I still have that yellow book in a bookcase down the hallway. 

Cabezas de Piedra

I was just observing more things about the difference between the River Road community and the bluer zones around town. It’s really remarkable, like the difference between life and death. I still would urge you to read Emerson’s essays when you have the opportunity. His stuff is quite relevant even today. In my neighborhood, people are selfish and hoarding, and any god they worship is a lifeless statue, just as Emerson describes. This is known as dogmatism. These conservative people resist change and the natural course of growth; they stop life from happening. It’s like being brain dead versus having a brain that works. Heads and hearts of stone. So obviously it is refreshing to get away to the blue places like Laurel Hill where you can actually breathe the air and feel something like natural. I’d much rather hang around vivacious spirits than reanimated corpses, those people gutted by tradition, each one a carbon copy of everybody else from generation to generation, insensible to the real spirit of nature that lives today if they would just tune in.

On the Town

Quarter after noon.

I needed that.

I took a ride to Laurel Hill to see Todd, my PNP, this morning, and I saw a lot of people, including Misty. She said she’d love to have me back for her DDA group so I took a calendar off the wall of the lobby. Also I saw Joy, who still works in the optical office of the agency. It was a nice break to get away from my own neighborhood for an hour. I made a point of observing whether the leaves were changing yet; it’s a bit early, though some greens were turned to gold. I told Todd that my thinking had been disorganized and the nostalgia of past autumns was overwhelming for me, and his answer was common sense: I need more social stimulation. Laurel Hill is located in a “blue” zone of town off of MLK Blvd, across the way from Alton Baker Park. Today they were giving away stuff like backpacks, notebooks and binders, etc for back to school. There had been a surplus of stock that wound up going to the agency. Every day there’s something new you can pick up for free. Cassidy asked me if I wanted another 40 pound bag of dog food which I declined because I hadn’t used up the last one… I feel as if I’d been housebound for a very long time, so it was excellent therapy to get out of my community today. Roger asked me about the person who’d been coming to my house, and guessed it was my sister. I explained that Gloria helps me with housework. The cabbies with Oregon Taxi were both really good; the first one talked with me about old music popular in the Eighties. He was a fan of Men at Work, the band from Australia way back when I was in high school. A lot of people wouldn’t remember those days.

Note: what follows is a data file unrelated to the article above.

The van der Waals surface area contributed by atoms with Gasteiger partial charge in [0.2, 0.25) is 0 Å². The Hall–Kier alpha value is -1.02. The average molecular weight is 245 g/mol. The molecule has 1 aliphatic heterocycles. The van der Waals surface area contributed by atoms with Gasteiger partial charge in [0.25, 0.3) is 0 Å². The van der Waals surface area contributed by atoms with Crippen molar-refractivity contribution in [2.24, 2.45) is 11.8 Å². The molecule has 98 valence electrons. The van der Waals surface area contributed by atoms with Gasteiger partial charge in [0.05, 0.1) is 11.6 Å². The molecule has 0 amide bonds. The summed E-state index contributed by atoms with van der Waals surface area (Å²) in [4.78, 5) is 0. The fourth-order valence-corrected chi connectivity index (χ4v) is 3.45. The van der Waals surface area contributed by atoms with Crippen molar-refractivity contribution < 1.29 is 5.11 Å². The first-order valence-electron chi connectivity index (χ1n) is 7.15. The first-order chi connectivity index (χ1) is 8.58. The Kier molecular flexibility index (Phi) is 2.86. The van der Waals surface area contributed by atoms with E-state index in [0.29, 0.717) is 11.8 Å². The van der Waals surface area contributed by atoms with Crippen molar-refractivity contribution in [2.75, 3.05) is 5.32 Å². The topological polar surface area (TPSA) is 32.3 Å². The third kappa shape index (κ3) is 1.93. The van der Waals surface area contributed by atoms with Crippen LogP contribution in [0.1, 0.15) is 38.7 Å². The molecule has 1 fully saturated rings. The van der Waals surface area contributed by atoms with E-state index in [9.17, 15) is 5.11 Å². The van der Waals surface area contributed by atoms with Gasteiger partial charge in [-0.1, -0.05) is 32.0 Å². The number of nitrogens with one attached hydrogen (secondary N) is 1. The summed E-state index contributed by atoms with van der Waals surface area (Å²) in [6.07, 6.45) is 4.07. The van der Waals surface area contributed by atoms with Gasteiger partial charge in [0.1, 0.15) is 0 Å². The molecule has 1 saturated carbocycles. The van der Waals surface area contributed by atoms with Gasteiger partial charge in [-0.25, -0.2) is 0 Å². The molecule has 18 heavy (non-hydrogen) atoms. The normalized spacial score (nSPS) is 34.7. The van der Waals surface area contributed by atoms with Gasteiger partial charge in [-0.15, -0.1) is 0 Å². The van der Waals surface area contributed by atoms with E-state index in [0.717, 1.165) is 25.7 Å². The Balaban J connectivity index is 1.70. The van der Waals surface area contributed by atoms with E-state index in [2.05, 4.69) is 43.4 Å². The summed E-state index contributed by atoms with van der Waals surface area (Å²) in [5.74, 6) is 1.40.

A Sign of the Times

Quarter of two.

Roger vs the Hobo

I witnessed the most bizarre battle at ten this morning. A guy in an suv parked on my street and proceeded to steal stuff from our trash and recycle bins. When he got to Roger’s, Roger was on top of it and asked him not to take anything. I looked out the window and saw them tug of war with his green roll can. The hobo threatened to kick Roger’s ass but he let go his hold and went on his way, still stealing from other cans. Before this, however, he flipped the bird at Roger a couple of times.

People in general are acting very weird: they can be discourteous and even downright contemptuous, while the churches are dying: no sign of the Holy Spirit anywhere.

City Life

Quarter after seven.

The city installed a cable on N Park to monitor the speed of drivers nearby Randy’s lot. They ought to do that on Maxwell Road, where the limit is 35mph and people actually go 50mph or faster. I didn’t see the moon this morning, though I did the last two days. “Wake up in the morning with a good face / Stare at the moon all day / Lonely as a whisper on a star chase / Does anyone care anyway?” An old Queen song by Brian May. The world needs more beauty instead of the industrial ugliness I see around me every day. To witness something pretty, I have to raise my eyes to the blue and wish upon the moon or the morning star. But this is the curse of the suburbs. The psalm goes that the Lord is my shepherd and I shall not want. I ought to be content with my daily bread. And yet so much is still desired. When the reality isn’t very attractive, this is the time to make poetry and pull humanity out of the gutter. “…Some of us are looking at the stars.” Remember that you shall not live by bread alone, but the gospel we need is beauty.